Eine Blume für dich


Dear travelling Diary (and the readers of this blog),


It is time for my very first blog post in here so I want to introduce myself in German. 


Hallo! Ich bin Veera Vepsaläinen und ich spreche ein bisschen Deutsch. Ich bin fünfundzwanzig Jahre alt. Ich studiere Erziehungswissenschaften an der Universität Oulu. Ich wohne dieses Sommersemester in Feldkirch und studiere an der PH Voralrberg. Ich bin Erasmus+ Austauschstudent. Tchüss! 


So I am 25 years old Veera from Finland. I came from Oulu, which is located in northern Finland on the coast of Gulf of Bothnia (Pohjanlahti).  I have studied in the University of Oulu for four years now and I really like the city and studying there. I am originally from Kuopio, which is located in the middle of Finland (a beautiful city as well). I study to become a primary school teacher. I am studying on my master studies first year so I should graduate at the spring 2023. The school system in Austria and Finland differ much and I will write about it later.  My decision to become an exchange student was really spontaneous and it tells of my personality as well. I decided to have your university the first at my SoleMove applications because I have always been interested of Austria's culture and nature. I also thought that Feldkirch's location is really good for travelling in Central Europe. 


My first two weeks in Austria have been awesome. I really have fell in love with the mountains. I have also been really happy of all the support and kindness that people have given to me. I am happy that I have been able to travel around the Voralrberg  (Feldkirch, Dornbirn, Hohenems, Bludenz, Bregenz) and meet nice people here. I have also visited Zürich and Milano. I have studied a bit German in Oulu last autumn and I am interested to learn more while this spring. 



Things I have noticed here in Austria:


- You are really good at sorting of waste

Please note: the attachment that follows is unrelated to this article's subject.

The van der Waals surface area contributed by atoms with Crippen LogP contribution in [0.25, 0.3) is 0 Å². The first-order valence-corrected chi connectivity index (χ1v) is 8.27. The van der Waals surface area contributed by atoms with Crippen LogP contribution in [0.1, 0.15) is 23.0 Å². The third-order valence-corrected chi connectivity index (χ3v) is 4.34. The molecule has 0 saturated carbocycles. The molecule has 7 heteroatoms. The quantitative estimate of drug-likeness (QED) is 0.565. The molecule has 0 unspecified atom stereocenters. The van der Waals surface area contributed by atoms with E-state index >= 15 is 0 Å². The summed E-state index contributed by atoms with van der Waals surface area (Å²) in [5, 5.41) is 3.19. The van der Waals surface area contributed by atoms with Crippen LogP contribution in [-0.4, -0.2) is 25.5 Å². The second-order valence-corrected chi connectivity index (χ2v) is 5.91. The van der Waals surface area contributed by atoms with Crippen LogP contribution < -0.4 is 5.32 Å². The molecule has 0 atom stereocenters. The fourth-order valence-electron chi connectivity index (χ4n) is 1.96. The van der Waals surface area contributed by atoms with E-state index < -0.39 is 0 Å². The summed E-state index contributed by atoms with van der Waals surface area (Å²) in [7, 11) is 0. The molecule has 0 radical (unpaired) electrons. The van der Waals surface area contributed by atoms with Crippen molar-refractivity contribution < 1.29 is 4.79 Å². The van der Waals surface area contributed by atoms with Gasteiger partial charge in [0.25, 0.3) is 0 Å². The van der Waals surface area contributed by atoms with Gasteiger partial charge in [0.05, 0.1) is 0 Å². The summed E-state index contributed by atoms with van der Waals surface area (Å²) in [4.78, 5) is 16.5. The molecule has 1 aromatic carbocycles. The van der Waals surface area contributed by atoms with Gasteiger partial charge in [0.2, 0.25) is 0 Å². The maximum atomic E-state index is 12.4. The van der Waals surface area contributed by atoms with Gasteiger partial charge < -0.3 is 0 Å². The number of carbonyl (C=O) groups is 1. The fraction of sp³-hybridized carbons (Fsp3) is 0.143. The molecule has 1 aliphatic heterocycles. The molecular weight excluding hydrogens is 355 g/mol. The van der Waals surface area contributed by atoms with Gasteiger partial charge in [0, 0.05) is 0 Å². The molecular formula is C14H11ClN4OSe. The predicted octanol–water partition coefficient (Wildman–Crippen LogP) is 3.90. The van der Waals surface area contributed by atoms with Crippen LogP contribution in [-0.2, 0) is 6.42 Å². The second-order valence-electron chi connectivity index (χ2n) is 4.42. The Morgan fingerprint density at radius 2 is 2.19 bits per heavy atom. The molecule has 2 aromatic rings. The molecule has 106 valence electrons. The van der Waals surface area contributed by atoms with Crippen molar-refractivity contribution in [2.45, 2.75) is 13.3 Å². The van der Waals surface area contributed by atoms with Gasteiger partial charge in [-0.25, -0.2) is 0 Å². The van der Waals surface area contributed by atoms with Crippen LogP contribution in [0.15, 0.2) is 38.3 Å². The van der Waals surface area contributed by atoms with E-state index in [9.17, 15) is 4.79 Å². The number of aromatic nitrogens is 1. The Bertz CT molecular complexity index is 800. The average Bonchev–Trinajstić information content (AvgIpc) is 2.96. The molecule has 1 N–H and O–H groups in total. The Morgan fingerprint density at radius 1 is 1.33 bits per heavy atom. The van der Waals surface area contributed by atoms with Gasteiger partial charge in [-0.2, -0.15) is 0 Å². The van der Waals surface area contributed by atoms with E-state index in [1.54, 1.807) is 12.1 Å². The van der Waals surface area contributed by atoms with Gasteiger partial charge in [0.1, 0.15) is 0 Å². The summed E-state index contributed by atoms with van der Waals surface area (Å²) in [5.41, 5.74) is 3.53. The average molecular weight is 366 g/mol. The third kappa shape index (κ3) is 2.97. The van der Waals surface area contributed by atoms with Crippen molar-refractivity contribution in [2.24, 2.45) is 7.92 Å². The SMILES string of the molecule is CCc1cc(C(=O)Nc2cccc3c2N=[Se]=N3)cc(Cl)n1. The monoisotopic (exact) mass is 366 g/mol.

- Mountains are huge and everywhere

- There is also flowers and animals everywhere (love those as well)

- Spring come earlier than in Finland 

- Public transport (and the trains) are so good

- People are really friendly 


They keep saying that cliché that photos tell more than thousands of words so I will leave here also a few pictures. 



See you soon & enjoy the spring time (heute beginnt der Frühling!!). 


With love,




Cultural differences




Dear travelling diary,

today I want to talk about cultural differences between Austria and Finland. 


I have noticed some thing so there you go, a list of those: 

-Greeting and smiling in the streets is common and polite (in Finland we usually avoid eye contacts with strangers)

-"Mahlzeit" is used even with a strangers. In Finland we don't say "hyvää ruokahalua" that often. It is more unusual than usual. 

-Garbage bags are leaved in the streets waiting for the garbage trucks. We have always shared or own garbage sorting points which garbage trucks came and empty a trash. 

-In Austria very polite language is used. The titles are important. I n the primary school children call the teacher as a "Ms. Vepsäläinen" and in the university the students call the professors as a "Ms. Proff. Vepsäläinen" for example. Titles and surname must to be used until you have a permission to use their first name. Finns rarely ever use those titles. 

-Austrians have own words for woman and men in every professions. Finnish language has usually just one word for different kind of professions that is used with women and men. 

-Mensas food is a bit more expensive than in Finland, because in Finland KELA (social insurance institution of Finland) pays a part of our school food. A meal in university's restaurants costs for example in Restaurant Foodoo (University of Oulu) 2,70e for a student. 

-Austrians have bakerys, different kind of sausages and cheeses much more than Finns. 

-Bakerys and cafés are also much used. 

-Austrians seem to respect your local food and have for example "Milchautomaten". 

-There is really much animals here in Voralrberg. When you walk or travell around you can easily see chickens, sheeps, cows, horses, dogs and cats wandering around. In Finland animals are usually seen specially in the countryside and in the winter you will not see those often, because they have to stay inside. 

-Austrians use pretty much cash and everybody has cash with them. Finns use more often bank cards and don't usually have cash with us. Older people use more often cash. 

-People are usually so kind and helpful. 

-Austrians use small talk. Finns have bigger personal space and don't use that much small talk. 

-Gardening is popular and flower are really everywhere. Finland's growing season is so short so we don't do that much gardening. 

-Austrian people really appreciate the nature and our climat. Finns do also, but maybe not that much. 

-Arriving on time is popular (even the public transport). It is not that big problem to be a bit late in Finland. 


Since my very first day I have made this observations that are different Austria and Finland. 

I am looking forward to write here soon!


With love,